OVERNIGHT HEALTH: All eyes on State of the Union

Another clue could come from the fact that Oregon Gov. John Kitzhaber will be at the State of the Union as a guest. Kitzhaber is something of a pioneer in healthcare, and his state has a reputation for innovative approaches to both payment and delivery policy.

The speech starts at 9 p.m.

Sebelius answers GOP: Health and Human Services Secretary Kathleen SebeliusKathleen SebeliusMr. President, let markets help save Medicare IRS Tax Day glitch exposes antiquated tech infrastructure Trump administration's reforms could make welfare work again MORE replied to Republican senators Tuesday after they wrote her last year with questions about how HHS handles stakeholder input on major regulations implementing the Affordable Care Act. Several Republican senators wrote to Sebelius about the number of regulations that offered 30 days for public comment — as opposed to the usual 60 days. Sebelius said in a response Tuesday that she is committed to ensuring adequate stakeholder input and accurately assessing the impact of new regulations. But a GOP aide said the response fails to "fully respond to the material concerns" raised by the Republicans.

The aide also noted that it took Sebelius 63 days to respond to the letter — longer than even the full 60-day comment period for complex rules implementing the ACA.

N.C. is a no: North Carolina Gov. Pat McCrory (R) made clear Tuesday that he doesn't want any part of the coverage expansion under President Obama's signature healthcare law. McCrory said in a statement Tuesday that he opposes the law's Medicaid expansion, and also said he believes a federally run exchange is the best option — as opposed to a "partnership" between the state and federal government. States have until Feb. 15 to decide whether they're interested in the partnership model.

Healthwatch has the story.

Walker announcement coming: Wisconsin Gov. Scott Walker (R) will announce his decision on the Medicaid expansion Wednesday, and according to reports, he will reject the policy in favor of separate Medicaid reforms. The Milwaukee Journal Sentinel cited anonymous sources who said that under Walker's soon-to-be-public plan, 35,000 people would gain Medicaid coverage — a far cry from the estimated 175,000 who could enroll under the full federal expansion. Walker's reported choice does not jibe with guidance from the Obama administration that states must pursue the full Medicaid expansion in order to qualify for additional funds. The Journal Sentinel has more on Walker's apparent plan for "BadgerCare."

Sebelius and the AMA: Health and Human Services Secretary Kathleen Sebelius praised doctors Tuesday for tolerating the challenges of a changing U.S. healthcare system. In remarks to an American Medical Association conference in Washington, D.C., Sebelius touted advances in accountable care organizations, bundled payment initiatives and other innovations for prompting "significant, measurable improvements in Americans' health." She also committed to push for repeal of the sustainable growth rate formula, and announced that a new national dialogue on mental health would begin within weeks. Read more about the speech at Healthwatch. 

Next on the schedule: House Energy and Commerce Committee Chairman Fred Upton (R-Mich.) will address the conference early Wednesday on sustainable growth rate reform and the Affordable Care Act's impact on doctors. Upton and House Ways and Means Committee Chairman Dave Camp (R-Mich.) recently unveiled a framework for a long-term "doc fix," and the Energy and Commerce Committee will hold a hearing on the effort Thursday. Read The Hill's coverage of the new "doc fix" framework here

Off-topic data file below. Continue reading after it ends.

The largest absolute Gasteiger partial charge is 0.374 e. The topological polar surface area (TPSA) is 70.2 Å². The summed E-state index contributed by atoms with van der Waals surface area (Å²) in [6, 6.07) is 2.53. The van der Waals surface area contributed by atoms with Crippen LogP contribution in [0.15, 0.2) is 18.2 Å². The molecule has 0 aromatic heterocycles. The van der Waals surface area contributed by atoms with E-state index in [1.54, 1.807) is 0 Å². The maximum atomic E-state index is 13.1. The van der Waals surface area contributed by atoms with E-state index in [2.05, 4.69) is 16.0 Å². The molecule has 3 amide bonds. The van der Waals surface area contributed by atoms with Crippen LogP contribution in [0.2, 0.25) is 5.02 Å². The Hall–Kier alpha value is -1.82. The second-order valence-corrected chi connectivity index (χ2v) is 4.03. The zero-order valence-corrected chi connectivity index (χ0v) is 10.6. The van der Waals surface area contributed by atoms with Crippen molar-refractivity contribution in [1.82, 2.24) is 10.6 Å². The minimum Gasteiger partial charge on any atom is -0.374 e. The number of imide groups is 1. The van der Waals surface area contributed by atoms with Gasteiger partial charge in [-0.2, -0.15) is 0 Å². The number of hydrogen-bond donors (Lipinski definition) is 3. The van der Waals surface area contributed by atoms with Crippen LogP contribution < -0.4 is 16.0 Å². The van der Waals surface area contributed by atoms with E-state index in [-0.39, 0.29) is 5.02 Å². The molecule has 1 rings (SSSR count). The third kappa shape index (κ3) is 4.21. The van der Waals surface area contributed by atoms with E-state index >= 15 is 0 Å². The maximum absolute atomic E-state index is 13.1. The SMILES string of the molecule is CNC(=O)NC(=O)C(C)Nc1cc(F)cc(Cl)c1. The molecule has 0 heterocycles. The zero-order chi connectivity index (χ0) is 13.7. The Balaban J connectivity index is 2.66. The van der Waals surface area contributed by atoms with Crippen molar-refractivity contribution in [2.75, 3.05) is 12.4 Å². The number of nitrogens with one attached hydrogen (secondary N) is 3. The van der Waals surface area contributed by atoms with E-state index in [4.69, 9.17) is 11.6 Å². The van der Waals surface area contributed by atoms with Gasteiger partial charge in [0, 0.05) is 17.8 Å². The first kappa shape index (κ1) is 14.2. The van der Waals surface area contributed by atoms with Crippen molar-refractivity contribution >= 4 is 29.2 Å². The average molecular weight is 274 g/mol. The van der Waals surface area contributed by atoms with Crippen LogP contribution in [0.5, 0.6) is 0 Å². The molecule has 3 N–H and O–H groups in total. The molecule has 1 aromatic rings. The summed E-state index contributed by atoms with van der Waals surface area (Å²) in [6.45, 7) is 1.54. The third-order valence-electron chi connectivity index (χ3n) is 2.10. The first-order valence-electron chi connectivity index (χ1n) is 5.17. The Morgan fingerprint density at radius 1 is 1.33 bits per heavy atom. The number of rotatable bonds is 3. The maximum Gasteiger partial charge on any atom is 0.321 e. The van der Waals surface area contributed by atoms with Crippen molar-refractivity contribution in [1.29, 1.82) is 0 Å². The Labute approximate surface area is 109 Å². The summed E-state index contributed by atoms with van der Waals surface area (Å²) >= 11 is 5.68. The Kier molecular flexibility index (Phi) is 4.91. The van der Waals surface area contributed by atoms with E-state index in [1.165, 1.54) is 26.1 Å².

Mandate injunction: Grote Industries of Indiana won temporary relief Tuesday under the Affordable Care Act's mandate that most employers cover birth control in their health plans. The 7th Circuit Court of Appeals voted 2-1 to grant the injunction for the Catholic-run company, which manufacturers vehicle safety and lighting systems. Read more at Reuters.

Wednesday's agenda

The House Energy and Commerce subcommittee on Oversight and Investigations will hold a hearing on the current flu season.

The House Committee on Veterans' Affairs will look at the state of mental healthcare for U.S. veterans in a hearing.

The Senate Health, Education, Labor and Pensions Committee will hold an organizational business meeting Wednesday and also consider two bills: the Pandemic and All-Hazards Preparedness Reauthorization Act (PAHPA) and the Prematurity Research Expansion and Education for Mothers who deliver Infants Early (Preemie) Act.

The Senate Judiciary Committee will examine comprehensive immigration reform.

Health and Human Services Secretary Kathleen Sebelius will make an announcement related to the Affordable Care Act in Chicago.

The Bipartisan Policy Center will hold a policy discussion on health information technology.

NCQA will hold a webinar on accountable care organizations.

State by state

Ohio's treasurer bucks GOP governor on Medicaid

Medicaid expansion in Maine, Arizona provide case studies for Florida

Conflict policies for Medicaid differ among drug panels

Lobbying registrations

Rubin Health Policy Consulting / National Quality Forum

Reading list

Lawmakers, groups weigh in ahead of State of the Union

WellPoint names hospital executive as new CEO

Hospitals cut infection rates in 2011, CDC says

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Sam Baker: sbaker@thehill.com / 202-628-8351

Elise Viebeck: eviebeck@thehill.com / 202-628-8523

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